Skip to main content

Profile of the month: Erik Olsson, Docent in Solid Mechanics

Published Apr 28, 2020

Interview with Docent Erik Olsson

Erik Olsson

How did it start for you? What made you choose your particular subject?

When I chose to specialize after three years at Engineering Physics at KTH, I had realized that I wanted to work in an applied area that is important for Swedish industry. The basic course in Solid Mechanics had made a good impression on me a year earlier. I later did my master thesis at the department and really enjoyed myself in that environment. When there were vacant PhD position it was natural that I continued.

Why is research on Solid Mechanics needed?

Knowledge in Solid mechanics is a foundation for a sustainable society! We need to design our products so that they last as long as possible and that the material consumption is reduced. Big gains can be made by better utilizing materials in different products.

What is your research about right now?

Now in the spring I am on parental leave with my son, Emil. When I come back after the summer, there

is a lot going on. I supervise a doctoral student, Elaheh Etemadi, who studies the mechanical behavior of lithium-ion batteries with particle methods (see image). The goal is to understand why the batteries lose capacity over time. I also study fatigue of hardened steel with the aim of optimizing the curing process of, for example, gears. Scania and Atlas Copco are important partners in this work.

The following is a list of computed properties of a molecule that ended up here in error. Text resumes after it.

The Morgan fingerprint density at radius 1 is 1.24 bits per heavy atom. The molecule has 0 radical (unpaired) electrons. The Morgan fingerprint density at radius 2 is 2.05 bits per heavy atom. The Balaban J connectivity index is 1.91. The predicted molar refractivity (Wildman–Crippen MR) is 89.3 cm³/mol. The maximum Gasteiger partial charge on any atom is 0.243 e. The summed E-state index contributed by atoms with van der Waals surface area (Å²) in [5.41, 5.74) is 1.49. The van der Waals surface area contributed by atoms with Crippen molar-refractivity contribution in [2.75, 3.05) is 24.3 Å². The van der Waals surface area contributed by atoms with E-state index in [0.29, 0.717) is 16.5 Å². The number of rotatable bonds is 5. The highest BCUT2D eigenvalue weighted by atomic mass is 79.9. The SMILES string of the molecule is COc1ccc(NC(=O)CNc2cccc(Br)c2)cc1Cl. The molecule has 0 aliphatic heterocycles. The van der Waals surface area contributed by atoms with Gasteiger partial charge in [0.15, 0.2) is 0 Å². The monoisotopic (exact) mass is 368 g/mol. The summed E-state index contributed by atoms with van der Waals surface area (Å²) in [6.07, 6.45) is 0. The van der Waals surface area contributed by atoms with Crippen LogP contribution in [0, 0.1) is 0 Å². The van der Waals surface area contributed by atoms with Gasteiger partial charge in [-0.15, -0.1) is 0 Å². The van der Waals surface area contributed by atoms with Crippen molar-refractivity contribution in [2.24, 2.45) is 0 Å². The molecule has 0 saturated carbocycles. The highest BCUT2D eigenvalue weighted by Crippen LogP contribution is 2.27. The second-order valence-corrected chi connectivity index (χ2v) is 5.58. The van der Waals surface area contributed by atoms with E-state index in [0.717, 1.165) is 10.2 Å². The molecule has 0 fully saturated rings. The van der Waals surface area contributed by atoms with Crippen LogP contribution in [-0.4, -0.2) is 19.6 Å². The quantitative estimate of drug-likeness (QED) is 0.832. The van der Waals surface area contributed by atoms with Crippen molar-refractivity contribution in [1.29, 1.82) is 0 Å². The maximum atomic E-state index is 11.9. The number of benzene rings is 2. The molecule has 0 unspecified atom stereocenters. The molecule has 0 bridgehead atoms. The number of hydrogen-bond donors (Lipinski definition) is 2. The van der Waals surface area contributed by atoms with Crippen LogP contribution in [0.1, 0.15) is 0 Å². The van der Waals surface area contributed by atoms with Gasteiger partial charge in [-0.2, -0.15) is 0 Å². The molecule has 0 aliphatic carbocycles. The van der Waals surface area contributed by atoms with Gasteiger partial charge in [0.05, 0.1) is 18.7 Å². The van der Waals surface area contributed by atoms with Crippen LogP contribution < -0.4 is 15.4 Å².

A third area that I will continue with in the autumn is modeling of high-speed rail beams. The goal is to be able to predict how large subsidence will be obtained after a long time and to design the track so that the use of concrete is minimized, which leads to less environmental impact during construction. This work is done together with the ABE school at KTH.

How does it feel when you have made progress?

Since there is so much going on, it's just to take on the next problem.

What will you get the Nobel Prize for?

Haha, research in the field of Solid Mechanics usually don’t result in a Nobel Prize, even though it happened in 1946 in physics.

Finally, what do you do when you are not engaged in research at KTH?

I try to be out in nature as much as possible. Before I became a father, I was out hiking every summer. I also like cross-country running and being out on the lake fishing.